In a world where Miley Cyrus and her alter-ego Hannah Montana are household names, this novel is a little passe. True, this is a reverse situation - rather than a normal girl pretending to be a rock star, a Hollywood star is pretending to be a normal girl - but the concept isn't anything original. That's not to say, though, that the book wasn't enjoyable as it was a light read. It was just very predictable.

Kaitlin Burke is America's Sweetheart, starring in everyone's favorite prime time soap, Family Affair. When shooting for the season wraps, she's tired of working and keeping her cool around her costar Sky would likes nothing more than making Kaitlin's life miserable. With the future full of press tours and Hollywood related obligation, Kaitlin would love the opportunity to get away from it all. When her best friend Liz, who isn't an actress, talks about high school, Kaitlin hatches a plan to go undercover and enroll in school as a break from her Hollywood life. After convincing her agent and Family, Kaitlin enrolls in Clark Hall as Rachel Rogers, a new student from England. A wig, color contacts, and glasses, not to mention a discount wardrobe filled with the dreaded fabric of polyester, and Kaitlin Burke is no more. Everything works out great. She makes new friends, falls in love, and still manages a meeting with her favorite director for the role of her lifetime. Things, though, start to get crazy when she learns Sky is also up for the role, her friends want Kaitlin Burke to host a dance, her Sidekick which has become her lifeline is stolen, and it turns out that Sky is hosting the dance since "Kaitlin Burke" can't. Fears abound that her secret will be revealed and, if that happens, she might lose all of her new friends, the role of her dreams, and any chance of working in Hollywood ever again. Oh the drama!

Okay, so like I said, this book was predictable. Of course her secret is found out and like all books, she still lives happily ever after. While there's nothing exactly wrong with something being predictable, it's not as enjoyable as being thrown a curve ball. I'm not saying I wanted Kaitlin to be friendless and miserable, but it was all just too typical from the first day she stepped into the high school. One thing that bothered me slightly is that I didn't buy the British accent. I know that I couldn't physically hear her talking that way, but usually when I read a book and the character has an accent, there are certain clues that make me read that dialogue with the accent - it drove me crazy when I read one book. That though, wasn't the case and I didn't find her convincing. Half the time I forgot she was supposed to be British. I think a few more clues would have made her undercover scenes more convincing, but that's a minor detail.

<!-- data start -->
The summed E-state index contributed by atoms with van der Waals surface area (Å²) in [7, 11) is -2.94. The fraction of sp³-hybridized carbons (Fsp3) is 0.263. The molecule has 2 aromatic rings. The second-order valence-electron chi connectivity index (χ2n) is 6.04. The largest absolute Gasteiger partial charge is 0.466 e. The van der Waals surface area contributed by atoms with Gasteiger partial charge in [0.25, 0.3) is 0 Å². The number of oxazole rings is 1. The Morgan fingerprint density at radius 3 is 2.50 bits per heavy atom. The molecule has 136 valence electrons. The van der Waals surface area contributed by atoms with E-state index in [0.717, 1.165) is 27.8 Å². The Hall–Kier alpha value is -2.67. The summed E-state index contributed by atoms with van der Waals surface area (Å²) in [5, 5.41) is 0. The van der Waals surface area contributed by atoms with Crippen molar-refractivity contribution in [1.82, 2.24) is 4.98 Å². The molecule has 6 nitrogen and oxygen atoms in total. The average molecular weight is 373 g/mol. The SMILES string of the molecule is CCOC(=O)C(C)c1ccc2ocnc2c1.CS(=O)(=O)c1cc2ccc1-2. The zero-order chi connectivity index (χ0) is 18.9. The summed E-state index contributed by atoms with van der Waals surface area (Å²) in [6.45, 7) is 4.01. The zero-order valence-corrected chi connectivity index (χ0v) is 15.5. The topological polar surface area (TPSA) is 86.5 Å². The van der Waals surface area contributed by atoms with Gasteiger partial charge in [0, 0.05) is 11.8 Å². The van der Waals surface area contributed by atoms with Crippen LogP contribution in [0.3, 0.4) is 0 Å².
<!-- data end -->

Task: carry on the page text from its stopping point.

Overall, my only complaint about the book is that it's predictable. Now, this is a continuing series and in the next books she's not undercover, so maybe the rest of the series isn't predictable, maybe it is. Whatever the case, it was a nice and light summer read that isn't too complicated but still enjoyable. The characters were like-able and you did want it all to work out in the end. So yes, the characters carry the story and hopefully the following books make up for the slight disappointment of the novel.

Wednesday, July 08, 2009

Revenge of the Cheerleaders by Rallison

Rallison has been a popular author here so I decided to find out why. Its a quick read, there is lots of boy/girl action and a bit of a crisis and resolution. Seems that goth boy Rick has it in for the school's cheerleaders and uses his musical talent to embarrass the them any chance he gets. He is trying out for a talent show and Chelsea decides that she will also try out and win and show him a thing or two. Rick is dating Chelsea's goth like younger sister Adrian who is always in her talented sister's shadow. Chelsea meets and starts dating heart throb Tanner not knowing he is Rick's older brother and Tanner does not know that Adrian (who Rick's family disapproves of) is Chelsea's younger sister. When they all end up in the same place together and Rick and Chelsea are putting each other down big time Adrian does not understand that Chelsea is not interested in Rick and not stealing him from her. Just before the big tryouts beer is found in the gym bags of several of the cheerleaders thus eliminating them from cheer leading and from the tryouts. No one knows how it got there but Rick is suspect. Adrian vanishes and the other three join forces abandoning the tryouts to find Adrian. That's pretty much it. There isn't much depth here but I guess if the kids like Rallison so be it - their reading. JDW

Tuesday, July 07, 2009

The Magician by Michael Scott

This is the second book in the "Secrets of the Immortal Nicholas Flamel" Series
Nick, Sophie, Josh and Scatty have escaped Dr. John Dee by following ley lines to Paris, Flamel's home. They are headquartered in the home of St. Germain and Joan of Arc. Josh is given a sword and the final pages of the book that Dee covets. They must try to escape Dee and his minions while planning to get back the book. Josh's powers are at least partially awakened while the group battle their enemies and escape once again. This is a fun action adventure fantasy that reads fast and I enjoyed. Flamel's wife temporarily imprisoned on Alcatraz has her own exciting adventures and appears will soon be rejoining Flamel and the rest.
JDW 7/7 09